A decline in industry domestic capacity later in 2016 should benefit Air Canada and rival WestJet, but Air Canada’s yields will continue to decline because certain components of its strategy blueprint – longer stage length and a higher proportion of leisure travellers – dictate a decrease in yields.
Although Air Canada has ceased offering capacity guidance, most of its planned expansion of supply in 2016 is pegged for international markets as it works to craft a global network that rivals that of its large North American peers. Perhaps to reassure investors that it is prepared to act rationally if conditions suddenly worsen, Air Canada is stressing the flexibility it retains to adjust its fleet and redeploy capacity from underperforming markets to other regions of its network.
Compared with many other regions in Central and Latin America, Mexico’s stable economy is benefiting the country’s two publicly traded airlines Aeromexico and Volaris. There are apparent opportunities for both companies to stimulate traffic, but their business models are completely different. Volaris characterises itself as an ultra-low cost airline while Aeromexico is Mexico’s only full service airline, leveraging its position at Mexico City Juarez international airport to build what it considers to be a major connecting hub and gateway in Latin America.
Ratification of a revised bilateral with the US by the Mexican Senate, and tentative Mexican government approval of a joint venture between Aeromexico and its fellow SkyTeam partner Delta Air Lines, are major steps in Aeromexico’s strategy to distinguish itself as Mexico’s only global, full service airline.
Volaris continues to strengthen its business foundations of VFR (visiting friends and relatives) traffic, and diversifying its network into more US transborder routes. Although Volaris is planning healthy capacity growth in 2016, the company believes that there is enough demand to absorb its projected expansion.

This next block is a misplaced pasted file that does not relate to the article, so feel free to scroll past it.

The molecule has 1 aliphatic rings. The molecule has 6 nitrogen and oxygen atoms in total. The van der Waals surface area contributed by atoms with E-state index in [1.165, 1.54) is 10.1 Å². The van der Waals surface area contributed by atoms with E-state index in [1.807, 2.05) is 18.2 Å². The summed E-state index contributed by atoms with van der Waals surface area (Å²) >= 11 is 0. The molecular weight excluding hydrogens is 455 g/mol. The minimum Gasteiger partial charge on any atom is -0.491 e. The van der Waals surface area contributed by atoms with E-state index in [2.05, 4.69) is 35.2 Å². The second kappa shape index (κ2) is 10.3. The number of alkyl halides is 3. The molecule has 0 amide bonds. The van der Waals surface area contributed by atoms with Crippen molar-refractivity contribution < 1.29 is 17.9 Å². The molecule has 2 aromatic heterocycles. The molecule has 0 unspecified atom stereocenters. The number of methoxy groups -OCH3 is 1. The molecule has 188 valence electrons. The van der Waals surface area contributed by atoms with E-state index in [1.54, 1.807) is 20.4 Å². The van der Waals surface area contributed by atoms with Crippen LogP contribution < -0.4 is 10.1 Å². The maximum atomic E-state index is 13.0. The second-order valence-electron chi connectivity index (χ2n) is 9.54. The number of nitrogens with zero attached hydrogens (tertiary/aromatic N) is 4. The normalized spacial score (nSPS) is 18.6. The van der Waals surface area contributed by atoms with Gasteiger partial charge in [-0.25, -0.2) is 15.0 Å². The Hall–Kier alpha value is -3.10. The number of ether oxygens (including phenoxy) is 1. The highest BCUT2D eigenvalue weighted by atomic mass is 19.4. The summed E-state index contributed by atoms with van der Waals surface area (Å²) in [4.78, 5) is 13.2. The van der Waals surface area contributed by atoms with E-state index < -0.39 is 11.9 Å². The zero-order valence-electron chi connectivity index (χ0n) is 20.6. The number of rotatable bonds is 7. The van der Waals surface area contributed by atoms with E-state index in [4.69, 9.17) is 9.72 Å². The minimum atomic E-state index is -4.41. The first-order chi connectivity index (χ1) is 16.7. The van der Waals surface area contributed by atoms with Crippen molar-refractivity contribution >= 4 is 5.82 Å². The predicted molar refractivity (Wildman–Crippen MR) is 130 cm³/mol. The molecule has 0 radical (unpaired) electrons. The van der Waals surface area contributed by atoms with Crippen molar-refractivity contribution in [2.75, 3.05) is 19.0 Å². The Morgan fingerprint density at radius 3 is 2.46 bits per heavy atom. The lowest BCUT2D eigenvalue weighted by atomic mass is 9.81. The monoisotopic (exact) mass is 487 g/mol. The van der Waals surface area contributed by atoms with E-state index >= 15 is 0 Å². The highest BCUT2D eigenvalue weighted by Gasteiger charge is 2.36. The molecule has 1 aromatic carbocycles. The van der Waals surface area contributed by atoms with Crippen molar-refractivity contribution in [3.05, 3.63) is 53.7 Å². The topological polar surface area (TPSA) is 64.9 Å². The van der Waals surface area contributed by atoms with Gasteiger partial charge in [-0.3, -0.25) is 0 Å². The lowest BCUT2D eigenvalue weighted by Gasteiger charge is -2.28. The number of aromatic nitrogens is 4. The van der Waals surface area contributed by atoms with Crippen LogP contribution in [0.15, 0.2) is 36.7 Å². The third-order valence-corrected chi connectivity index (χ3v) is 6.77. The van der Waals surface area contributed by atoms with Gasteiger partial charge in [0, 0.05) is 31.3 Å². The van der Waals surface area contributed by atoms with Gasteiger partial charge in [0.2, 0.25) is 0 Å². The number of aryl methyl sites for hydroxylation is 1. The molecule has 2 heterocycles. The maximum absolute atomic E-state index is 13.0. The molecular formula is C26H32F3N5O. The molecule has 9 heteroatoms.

Panama City Tocumen International Airport builds to serve a thriving trading and financial community
Panama City has long played an important role in transportation, thanks in no small part to its pivotal geographical situation.
Firstly, situated at the entrance to the extended Panama Canal, it is a hub for international banking and commerce. Secondly it is a hub in the aviation sense, and a very important one for its region. The main airport, Panama City Tocumen International Airport, is not referred to as the ‘Hub of the Americas’ without good reason.
This CAPA report, which identifies the airport as ‘full service’ and with a high proportion of airline alliance traffic, compares Panama City International with a peer group of six other airports around the Caribbean and it identifies any weak points.
It also looks at construction activities, and at what opportunities might arise for a shift from public to private ownership and/or management.
The evolving Singapore Airlines (SIA) partnership strategy has reached another milestone with a new codeshare agreement with United Airlines. While SIA and United are longstanding members of the Star Alliance, their relationship has never been close and involved any codesharing.
SIA and United stated in a 9-May-2016 application with the US Department of Transportation they intend to start codesharing on 1-Jul-2016. Initially the codeshare includes eight United-operated domestic routes beyond Houston. However, the two airlines are seeking blanket codeshare approval, which would enable potential future extensions to cover United-operated flights beyond SIA’s other US gateways, SIA-operated flights beyond Singapore and their flights in the US-Singapore market.
United is launching non-stop flights to Singapore in Jun-2016 while SIA is planning to resume non-stop flights to the US in 2018. United and SIA are fierce competitors across the Pacific but the new codeshare could open the door to a broader and potentially game changing partnership. SIA has been actively seeking new or enhanced partnerships, an initiative that has already resulted in new joint ventures with Star members Air New Zealand and Lufthansa.